[extropy-chat] examples of rational irrationalism

BillK pharos at gmail.com
Sun Dec 10 11:36:05 UTC 2006

On 12/10/06, Lee Corbin wrote:
> BillK writes
> > We are not allowed to have our own personal meanings for words.
> > Not if you wish to communicate with speakers of the same language.
> Exactly!
> > 'Define your terms' is always a good idea when confusion arises.
> No, it is an utterly terrible idea.  If you've been using a word for many years
> to mean a certain thing, just how long do you expect to remember that person
> X means Y by the word?   It *never* helps to define words, except perhaps
> as a follow-up explanation for what sounded like nonsense to someone.

We are not allowed to have our own personal meanings for words.
'Define your terms' doesn't mean that everyone gets to make up their
own definition.
It means that everyone has to be able to find their favorite meaning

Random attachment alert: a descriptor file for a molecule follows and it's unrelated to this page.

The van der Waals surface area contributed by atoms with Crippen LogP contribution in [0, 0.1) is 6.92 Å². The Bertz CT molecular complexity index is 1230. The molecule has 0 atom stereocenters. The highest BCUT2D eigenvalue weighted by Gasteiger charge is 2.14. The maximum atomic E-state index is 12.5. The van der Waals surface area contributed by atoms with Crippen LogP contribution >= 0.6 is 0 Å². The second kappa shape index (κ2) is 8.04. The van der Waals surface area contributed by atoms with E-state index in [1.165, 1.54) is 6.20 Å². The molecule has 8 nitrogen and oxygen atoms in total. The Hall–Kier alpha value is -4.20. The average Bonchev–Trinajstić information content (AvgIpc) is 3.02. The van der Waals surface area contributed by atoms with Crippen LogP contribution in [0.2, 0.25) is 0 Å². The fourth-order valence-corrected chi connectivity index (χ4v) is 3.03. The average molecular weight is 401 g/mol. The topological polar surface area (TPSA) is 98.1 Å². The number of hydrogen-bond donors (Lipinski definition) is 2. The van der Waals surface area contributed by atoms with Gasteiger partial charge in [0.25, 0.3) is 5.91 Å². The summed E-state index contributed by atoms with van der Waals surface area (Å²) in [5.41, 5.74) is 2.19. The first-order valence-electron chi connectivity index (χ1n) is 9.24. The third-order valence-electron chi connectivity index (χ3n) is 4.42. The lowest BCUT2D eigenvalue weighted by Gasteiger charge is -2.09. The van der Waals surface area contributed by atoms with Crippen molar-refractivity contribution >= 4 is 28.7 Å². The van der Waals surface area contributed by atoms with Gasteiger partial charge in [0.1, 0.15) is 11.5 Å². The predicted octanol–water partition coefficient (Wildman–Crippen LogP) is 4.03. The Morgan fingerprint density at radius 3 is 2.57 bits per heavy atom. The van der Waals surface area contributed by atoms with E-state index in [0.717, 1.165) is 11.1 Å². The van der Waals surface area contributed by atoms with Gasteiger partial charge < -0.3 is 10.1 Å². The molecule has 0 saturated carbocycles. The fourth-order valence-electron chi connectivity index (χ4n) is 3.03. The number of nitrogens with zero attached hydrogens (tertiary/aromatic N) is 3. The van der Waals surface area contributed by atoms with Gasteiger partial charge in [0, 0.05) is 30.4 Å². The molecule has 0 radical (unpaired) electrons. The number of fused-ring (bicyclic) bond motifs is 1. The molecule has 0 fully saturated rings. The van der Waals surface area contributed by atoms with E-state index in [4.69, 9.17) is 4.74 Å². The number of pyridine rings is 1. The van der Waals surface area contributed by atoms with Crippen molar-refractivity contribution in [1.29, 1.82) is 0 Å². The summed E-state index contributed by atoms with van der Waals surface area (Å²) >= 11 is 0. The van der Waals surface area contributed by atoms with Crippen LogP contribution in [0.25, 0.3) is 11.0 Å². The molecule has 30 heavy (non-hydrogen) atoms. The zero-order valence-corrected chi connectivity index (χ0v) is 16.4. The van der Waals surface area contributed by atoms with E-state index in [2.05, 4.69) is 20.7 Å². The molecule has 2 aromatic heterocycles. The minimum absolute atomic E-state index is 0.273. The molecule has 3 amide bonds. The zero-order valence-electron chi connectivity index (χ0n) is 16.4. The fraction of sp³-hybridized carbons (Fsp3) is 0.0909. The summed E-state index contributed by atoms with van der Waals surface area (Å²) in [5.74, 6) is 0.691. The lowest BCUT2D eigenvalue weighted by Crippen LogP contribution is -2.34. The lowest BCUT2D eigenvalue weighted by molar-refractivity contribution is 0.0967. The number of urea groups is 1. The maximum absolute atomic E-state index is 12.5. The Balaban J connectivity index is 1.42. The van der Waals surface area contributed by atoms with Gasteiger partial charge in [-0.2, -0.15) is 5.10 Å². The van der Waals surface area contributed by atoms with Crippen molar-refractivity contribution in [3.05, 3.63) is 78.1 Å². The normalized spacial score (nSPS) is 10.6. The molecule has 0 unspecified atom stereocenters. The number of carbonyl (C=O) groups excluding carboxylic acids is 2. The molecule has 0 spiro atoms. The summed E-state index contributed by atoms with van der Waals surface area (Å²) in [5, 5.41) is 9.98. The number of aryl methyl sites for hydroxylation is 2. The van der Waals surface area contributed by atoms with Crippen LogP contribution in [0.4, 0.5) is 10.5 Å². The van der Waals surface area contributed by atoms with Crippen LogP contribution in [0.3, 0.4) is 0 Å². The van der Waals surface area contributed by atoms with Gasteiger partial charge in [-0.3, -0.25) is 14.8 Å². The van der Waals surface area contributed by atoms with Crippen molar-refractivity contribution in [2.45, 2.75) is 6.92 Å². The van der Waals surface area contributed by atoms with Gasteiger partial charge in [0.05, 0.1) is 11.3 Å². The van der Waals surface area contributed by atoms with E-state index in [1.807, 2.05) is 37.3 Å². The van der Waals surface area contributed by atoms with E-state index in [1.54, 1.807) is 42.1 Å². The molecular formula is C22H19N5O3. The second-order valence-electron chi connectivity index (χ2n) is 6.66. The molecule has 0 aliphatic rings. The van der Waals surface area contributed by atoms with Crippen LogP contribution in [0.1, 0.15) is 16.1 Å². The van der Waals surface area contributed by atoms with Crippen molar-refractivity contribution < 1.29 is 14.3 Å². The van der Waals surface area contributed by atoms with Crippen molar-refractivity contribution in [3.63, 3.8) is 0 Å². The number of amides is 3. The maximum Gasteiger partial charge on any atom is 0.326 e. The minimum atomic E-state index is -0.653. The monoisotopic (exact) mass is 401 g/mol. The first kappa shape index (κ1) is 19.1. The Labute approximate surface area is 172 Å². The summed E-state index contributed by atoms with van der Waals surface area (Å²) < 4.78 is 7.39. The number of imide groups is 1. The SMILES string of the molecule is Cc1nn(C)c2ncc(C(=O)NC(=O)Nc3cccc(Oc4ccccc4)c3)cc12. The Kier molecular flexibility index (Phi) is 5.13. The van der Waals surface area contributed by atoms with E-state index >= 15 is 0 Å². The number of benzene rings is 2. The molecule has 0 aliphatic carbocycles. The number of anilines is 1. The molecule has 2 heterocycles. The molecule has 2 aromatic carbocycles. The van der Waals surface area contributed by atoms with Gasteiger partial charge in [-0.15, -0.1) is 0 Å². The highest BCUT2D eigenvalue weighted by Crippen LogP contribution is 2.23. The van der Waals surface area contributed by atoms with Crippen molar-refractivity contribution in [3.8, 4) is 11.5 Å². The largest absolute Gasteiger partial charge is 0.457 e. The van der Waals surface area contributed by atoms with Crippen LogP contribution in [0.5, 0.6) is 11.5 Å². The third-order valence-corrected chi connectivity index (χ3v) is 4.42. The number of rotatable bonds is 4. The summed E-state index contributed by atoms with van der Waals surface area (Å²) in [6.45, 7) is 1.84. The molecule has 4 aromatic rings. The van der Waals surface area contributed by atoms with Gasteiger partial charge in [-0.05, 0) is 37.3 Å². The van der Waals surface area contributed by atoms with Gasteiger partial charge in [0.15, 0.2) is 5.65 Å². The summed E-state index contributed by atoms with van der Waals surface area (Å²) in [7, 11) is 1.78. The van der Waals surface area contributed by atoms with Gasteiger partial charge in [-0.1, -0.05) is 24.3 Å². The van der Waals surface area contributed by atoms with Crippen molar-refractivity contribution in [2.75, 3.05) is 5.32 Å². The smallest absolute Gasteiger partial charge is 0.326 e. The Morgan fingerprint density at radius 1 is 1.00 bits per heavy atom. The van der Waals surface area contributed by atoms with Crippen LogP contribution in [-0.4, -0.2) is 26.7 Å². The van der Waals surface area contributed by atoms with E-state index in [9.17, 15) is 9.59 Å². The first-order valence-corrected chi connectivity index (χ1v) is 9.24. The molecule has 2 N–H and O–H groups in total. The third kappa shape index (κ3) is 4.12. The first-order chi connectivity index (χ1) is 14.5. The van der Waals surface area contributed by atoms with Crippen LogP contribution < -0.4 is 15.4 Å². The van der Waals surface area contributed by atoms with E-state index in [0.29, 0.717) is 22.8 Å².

in some recognised language reference book that describes the usage of
language. If your usage is not recognised, then you should stop using
the word with your unique meaning because you will just cause
confusion for everyone else.

The wikipedia article admits that common usage leads to much confusion
in the use of 'rational'. They say that 'rational' is generally used
for intelligent goal-seeking behaviour (i.e. non-random behaviour).
But admit that values must judge whether the goal is rational or not.
So you can have rational behaviour seeking to achieve non-rational
goals (and vice-versa).

The discussion should seek to achieve 'rational' in both behaviour and goal.


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